Amazon: On Friday, April 1, employees at a massive Amazon warehouse in Staten Island voted by a wide margin to form a union. The vote marked the first successful unionization attempt by Amazon workers in the company’s history. Some commentators view the vote as milestone event that might signal a turning point in workers’ organizing efforts against Amazon, a company many union leaders regard as an existential threat to labor standards.
Starbucks. Since February of this year, seven Starbucks locations – two in Mesa, AZ, three in Buffalo, NY, one in Seattle, WA, and one in Knoxville, TN – have voted to unionize, bringing the total number locations that have voted to unionize to nine. Starbucks employees have cited low wages, lackluster benefits, staffing shortages, and unrealistic performance metrics as the main drivers for unionization. Since the first Starbucks locations voted to unionize in December 2021, approximately 160 Starbucks locations have filed petitions with the National Labor Relations Board to unionize.
Chevron Corporation: In March, employees at a Chevron Corporation oil refinery in Richmond, CA went on strike. The strike came after the company’s contract with the United Steelworkers Local 5 union expired the previous month. Workers in Richmond are demanding higher wages and staffing improvements, both of which have become increasingly urgent as inflation soars and some Chevron employees feel obligated to work 70 hour weeks to make ends meet.
Kellogg: After 1,400 Kellogg workers went on strike in 2021, workers at a Kellogg’s plant that makes Cheez-its won a new contract that included a 15 % wage increase. According to the workers’ union, the Retail, Wholesale and Department Store Union, it is the largest wage increase employees at the location have ever seen.
Warrior Met Coal: Nearly 1,000 coal miners in Brookwood, AL, remain on strike in what has become one of the longest coal mine strikes in American history. The miners have been on strike since, April 1, 2021, and are demanding that their wages be restored to the levels they were at prior to Warrior Met Coal’s 2015 bankruptcy. They are also fighting for improved workplace protections, such as excused absences for family emergencies. Warrior Met Coal recently reported its most profitable quarter in three years and said it was hiring new workers during the strike.
We commend the work of Union Organizers and employees who continue to work tirelessly towards a brighter future for workers. Even though the union membership rate declined in 2021, three months into 2022, the prospects for the American labor movement looks very bright.
From today until March 26, members of seven local grocery store unions across Southern California will vote to determine whether they will go on strike. The vote comes after negotiations between union leaders and the owners of Ralphs and Albertsons/Vons/ Pavilions failed to lead to a new contract with better wages and benefits for workers. The vote also comes after United Food and Commercial Workers Union (UFCW) locals filed unfair labor practice charges against the companies for interfering with employees for engaging in union activity and refusing to disclose information requested by the locals in order to bargain for their members’ contracts.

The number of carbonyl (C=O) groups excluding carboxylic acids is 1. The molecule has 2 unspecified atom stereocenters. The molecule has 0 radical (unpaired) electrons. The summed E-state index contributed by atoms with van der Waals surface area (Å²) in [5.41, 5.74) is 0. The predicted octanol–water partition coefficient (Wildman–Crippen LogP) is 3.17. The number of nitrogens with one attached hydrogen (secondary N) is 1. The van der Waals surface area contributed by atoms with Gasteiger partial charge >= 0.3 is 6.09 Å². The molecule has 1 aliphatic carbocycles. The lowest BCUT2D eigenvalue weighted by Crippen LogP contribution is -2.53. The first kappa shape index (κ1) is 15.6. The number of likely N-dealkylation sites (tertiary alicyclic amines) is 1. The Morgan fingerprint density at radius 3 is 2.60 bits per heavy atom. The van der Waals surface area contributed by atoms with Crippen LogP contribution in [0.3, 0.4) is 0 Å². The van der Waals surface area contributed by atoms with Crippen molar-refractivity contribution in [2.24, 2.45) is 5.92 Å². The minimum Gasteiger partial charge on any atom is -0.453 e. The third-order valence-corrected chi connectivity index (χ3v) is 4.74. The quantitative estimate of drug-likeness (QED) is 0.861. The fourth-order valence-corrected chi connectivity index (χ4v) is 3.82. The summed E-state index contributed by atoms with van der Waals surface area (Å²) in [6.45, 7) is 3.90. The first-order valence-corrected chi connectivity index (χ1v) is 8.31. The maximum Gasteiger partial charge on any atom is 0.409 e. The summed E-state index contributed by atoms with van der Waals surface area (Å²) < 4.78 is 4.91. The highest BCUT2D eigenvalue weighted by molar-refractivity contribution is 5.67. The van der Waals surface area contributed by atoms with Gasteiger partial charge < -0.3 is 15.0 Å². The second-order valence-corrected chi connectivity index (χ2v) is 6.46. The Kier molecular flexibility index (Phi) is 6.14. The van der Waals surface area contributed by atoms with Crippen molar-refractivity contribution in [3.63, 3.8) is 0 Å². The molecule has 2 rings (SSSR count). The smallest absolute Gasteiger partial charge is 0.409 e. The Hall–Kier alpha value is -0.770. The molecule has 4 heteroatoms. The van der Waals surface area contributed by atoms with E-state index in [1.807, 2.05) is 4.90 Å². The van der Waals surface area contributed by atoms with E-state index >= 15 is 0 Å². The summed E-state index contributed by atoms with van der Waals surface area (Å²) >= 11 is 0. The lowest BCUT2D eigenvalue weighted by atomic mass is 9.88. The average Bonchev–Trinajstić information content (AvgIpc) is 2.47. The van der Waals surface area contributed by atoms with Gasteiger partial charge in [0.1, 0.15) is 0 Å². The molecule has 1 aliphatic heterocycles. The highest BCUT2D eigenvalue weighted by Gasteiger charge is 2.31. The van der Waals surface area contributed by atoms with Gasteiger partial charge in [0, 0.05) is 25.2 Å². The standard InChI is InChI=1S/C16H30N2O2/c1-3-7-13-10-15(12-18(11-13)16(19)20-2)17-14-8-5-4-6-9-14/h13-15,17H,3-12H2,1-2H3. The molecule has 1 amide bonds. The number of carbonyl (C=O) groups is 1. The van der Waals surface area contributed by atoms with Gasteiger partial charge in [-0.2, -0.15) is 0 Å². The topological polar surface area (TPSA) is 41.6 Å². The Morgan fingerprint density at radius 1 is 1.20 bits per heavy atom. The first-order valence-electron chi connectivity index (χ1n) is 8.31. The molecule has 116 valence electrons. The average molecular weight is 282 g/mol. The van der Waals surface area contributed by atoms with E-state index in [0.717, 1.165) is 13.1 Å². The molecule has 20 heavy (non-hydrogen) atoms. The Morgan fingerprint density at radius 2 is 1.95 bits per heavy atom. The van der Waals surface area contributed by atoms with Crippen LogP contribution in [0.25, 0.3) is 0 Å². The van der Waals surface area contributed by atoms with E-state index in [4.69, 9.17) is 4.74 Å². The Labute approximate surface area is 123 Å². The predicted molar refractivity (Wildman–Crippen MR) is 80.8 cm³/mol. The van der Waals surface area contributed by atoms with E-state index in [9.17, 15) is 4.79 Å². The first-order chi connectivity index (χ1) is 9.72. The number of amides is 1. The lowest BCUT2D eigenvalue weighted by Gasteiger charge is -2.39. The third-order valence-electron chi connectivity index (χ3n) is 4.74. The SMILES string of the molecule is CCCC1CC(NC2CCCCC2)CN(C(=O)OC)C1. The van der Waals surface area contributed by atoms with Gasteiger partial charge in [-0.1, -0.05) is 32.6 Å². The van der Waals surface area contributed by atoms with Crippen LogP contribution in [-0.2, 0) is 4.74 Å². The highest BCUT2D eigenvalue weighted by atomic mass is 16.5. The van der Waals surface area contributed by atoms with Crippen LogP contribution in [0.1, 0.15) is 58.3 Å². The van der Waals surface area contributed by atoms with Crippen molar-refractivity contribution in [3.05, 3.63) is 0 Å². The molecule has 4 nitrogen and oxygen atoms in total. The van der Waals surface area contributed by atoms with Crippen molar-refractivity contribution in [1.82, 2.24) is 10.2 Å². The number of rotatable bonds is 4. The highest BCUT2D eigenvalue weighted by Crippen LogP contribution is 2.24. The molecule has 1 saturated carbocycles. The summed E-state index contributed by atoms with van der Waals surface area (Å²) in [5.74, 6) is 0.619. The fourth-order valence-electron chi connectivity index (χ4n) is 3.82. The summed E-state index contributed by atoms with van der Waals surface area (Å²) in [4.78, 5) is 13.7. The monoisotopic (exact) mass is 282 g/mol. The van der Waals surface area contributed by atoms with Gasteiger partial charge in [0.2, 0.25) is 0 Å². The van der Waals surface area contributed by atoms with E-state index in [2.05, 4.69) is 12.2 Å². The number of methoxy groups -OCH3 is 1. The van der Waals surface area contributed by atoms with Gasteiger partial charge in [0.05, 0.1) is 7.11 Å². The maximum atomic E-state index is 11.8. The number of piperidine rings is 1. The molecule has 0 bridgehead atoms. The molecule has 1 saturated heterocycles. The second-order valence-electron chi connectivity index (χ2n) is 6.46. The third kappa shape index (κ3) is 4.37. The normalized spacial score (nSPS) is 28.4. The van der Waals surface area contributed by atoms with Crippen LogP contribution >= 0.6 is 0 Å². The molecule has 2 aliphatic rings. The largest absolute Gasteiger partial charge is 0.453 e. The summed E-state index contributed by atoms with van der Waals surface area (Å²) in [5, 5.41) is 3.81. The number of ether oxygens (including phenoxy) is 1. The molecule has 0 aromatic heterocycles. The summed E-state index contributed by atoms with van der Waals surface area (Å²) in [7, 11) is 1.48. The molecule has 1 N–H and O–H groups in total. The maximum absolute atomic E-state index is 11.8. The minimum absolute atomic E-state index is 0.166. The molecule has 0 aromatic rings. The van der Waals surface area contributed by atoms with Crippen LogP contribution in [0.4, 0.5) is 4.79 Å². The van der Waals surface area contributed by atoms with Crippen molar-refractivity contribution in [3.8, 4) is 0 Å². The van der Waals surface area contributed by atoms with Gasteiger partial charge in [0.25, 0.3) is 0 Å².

Union leaders are fighting on behalf of approximately 60,000 Southern California grocery store workers to secure higher wages. Following a pandemic that led to a financial windfall for large grocery store chains, many workers still find themselves struggling to make ends meet, often making little more than the minimum wage and suffering from food insecurity as the cost of living in California continues to get more expensive.
In addition to fighting for higher wages, union leaders are also working towards increasing the minimum number of hours that part-time workers can be scheduled and securing language that protects workers from being kept after their scheduled hours. Workers also want better safety for both workers and customers in terms of COVID protocols, and staffing increases to offset the shortages they faced during the pandemic.
The results of the vote are expected to be announced on Sunday. The vote will not necessarily result in a strike, though it does give union leaders the right to call a strike if an agreement with grocery store companies cannot be reached.
Teukolsky Law commends the brave and difficult work of UFCW and hopes to see an agreement advancing grocery workers’ well-being and dignity reached soon.
Lauren Teukolsky is the founder and owner of Teukolsky Law, A Professional Corporation.